Husyairi: I was ordered by the district chief to collect the five arrested people

Norian: Which means the report is not true?

Husyairi: Yes.

Bernama

Husyairi also revealed to the inquiry that human trafficking victims who fell prey to Thai syndicates were extorted up to RM6,500 each to secure their release into Malaysia or risk being beaten to death.

He said that victims who failed to pay the fee were beaten by hired camp guards, after which some succumbed to their wounds a week or two later.

“Their every movement was watched and if they did anything suspicious, they would be beaten and exiled to a smaller enclosure and made an example of to strike fear in others,” said Husyairi as he read out statements from several victims who managed to escape their captors.

“We stayed in the camps for about three-and-a-half months in the jungle, where at least 62 people died from the beatings and after eating unclean food compounded by the unsanitary conditions of the camps,” said one of the statements as read out by Husyairi.

FMT

“We were asked to bury the bodies of the victims in a space just a few metres from the camps where we stayed,” he read.

Husyairi said he obtained this information after recording the statements from three Myanmar victims who managed to flee into Malaysia after being held captive in the Thai camps.

The trio, who were later apprehended by local police, was made up of a husband-and-wife pair only identified as Noor Mohamad and Gulbalhal Hadi Rahmat, and a third person known as Hamidullah Hamid.

The officer then related how these Myanmar nationals had fled their country following civil conflict, where they were then packed into boats with a capacity of around 300 to 400 people by local agents there.

Shafwan Zaidon

“It took 15 days for the boats to reach the coast of Thailand where they were transported by land to the trafficking camps and stayed there for several months until they are able to pay for their release,” he explained.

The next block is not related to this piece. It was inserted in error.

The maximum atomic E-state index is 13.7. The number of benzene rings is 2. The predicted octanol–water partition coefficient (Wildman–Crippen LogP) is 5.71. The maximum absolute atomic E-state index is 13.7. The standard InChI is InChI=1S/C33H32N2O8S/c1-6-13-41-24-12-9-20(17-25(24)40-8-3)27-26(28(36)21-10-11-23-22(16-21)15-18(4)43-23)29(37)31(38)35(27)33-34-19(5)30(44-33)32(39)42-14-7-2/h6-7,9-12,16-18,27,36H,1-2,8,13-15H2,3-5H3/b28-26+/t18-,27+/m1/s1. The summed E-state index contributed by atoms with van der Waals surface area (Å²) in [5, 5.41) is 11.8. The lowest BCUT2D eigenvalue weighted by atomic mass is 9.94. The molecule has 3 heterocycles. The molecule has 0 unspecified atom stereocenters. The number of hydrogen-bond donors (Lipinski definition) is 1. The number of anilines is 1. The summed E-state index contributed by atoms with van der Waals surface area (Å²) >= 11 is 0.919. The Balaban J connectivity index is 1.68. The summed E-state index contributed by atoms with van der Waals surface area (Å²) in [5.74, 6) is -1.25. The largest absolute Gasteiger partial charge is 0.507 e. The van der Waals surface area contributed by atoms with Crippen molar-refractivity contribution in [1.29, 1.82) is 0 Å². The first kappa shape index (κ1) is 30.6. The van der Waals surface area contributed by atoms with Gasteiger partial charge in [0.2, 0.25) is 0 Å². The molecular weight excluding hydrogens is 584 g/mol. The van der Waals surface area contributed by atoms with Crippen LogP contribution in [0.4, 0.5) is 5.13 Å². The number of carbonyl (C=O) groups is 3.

Husyairi detailed how the three victims he interviewed related to him how they managed to flee their camps in Thailand after an apparent raid by the Thai military in May 2015.

“They managed to escape from their enclosures during the raid, and walked through the jungle for three days before coming across a Thai man,” he said.

He said their statements detailed how the Thai national had told them they were already in Malaysia and told them to catch a taxi to head further inland.

He added that the Thai man had led them to a taxi near the border in Malaysia.

He said the taxi driver, a Malaysian, was also arrested with the immigrants and was charged under Section 26J of the Anti-Trafficking in Persons and Anti- Smuggling of Migrants Act for transporting illegal immigrants and fined RM20,000.

Nineteenth witness Perlis Special Branch E6 coordinating officer Assistant Superintendent Ahmad Hamirudeen Wan Ahmad told the inquiry that documents seized from human trafficking campsites in Wang Kelian revealed the involvement of a Malaysian citizen that was traced through a local bank account number.

Shafwan Zaidon

The bank account number was written in a notebook which also contained names and telephone numbers.

However, explicit details of the implicated Malaysian are categorised as “classified information” and were shared with the inquiry and its panel behind closed doors.

Hamirudeen said he received the notebook found on Wang Burma hill from Insp Jamaluddin Shah, the seventh witness at the RCI.

Jamaluddin had testified to having received evidence exhibits from ASP Azizie Mohd. He had previously told the RCI that he made a report at the Special Branch and passed the exhibits to Hamirudeen for the E6 division to analyse.

The items were a notebook with Siamese writing, a handphone, SIM cards, DVDs and CDs.

Yesterday was the sixth day of public hearings for the RCI.

Proceedings will resume on May 7.


Earlier reports:

Apr 24, Wang Kelian RCI: Day Five

Apr 23, Wang Kelian RCI: Day Four

Apr 22, Wang Kelian RCI: Day Three

Apr 19, Wang Kelian RCI: Suspected Involvement of Malaysians in Human Trafficking

Apr 17, Wang Kelian RCI: Day One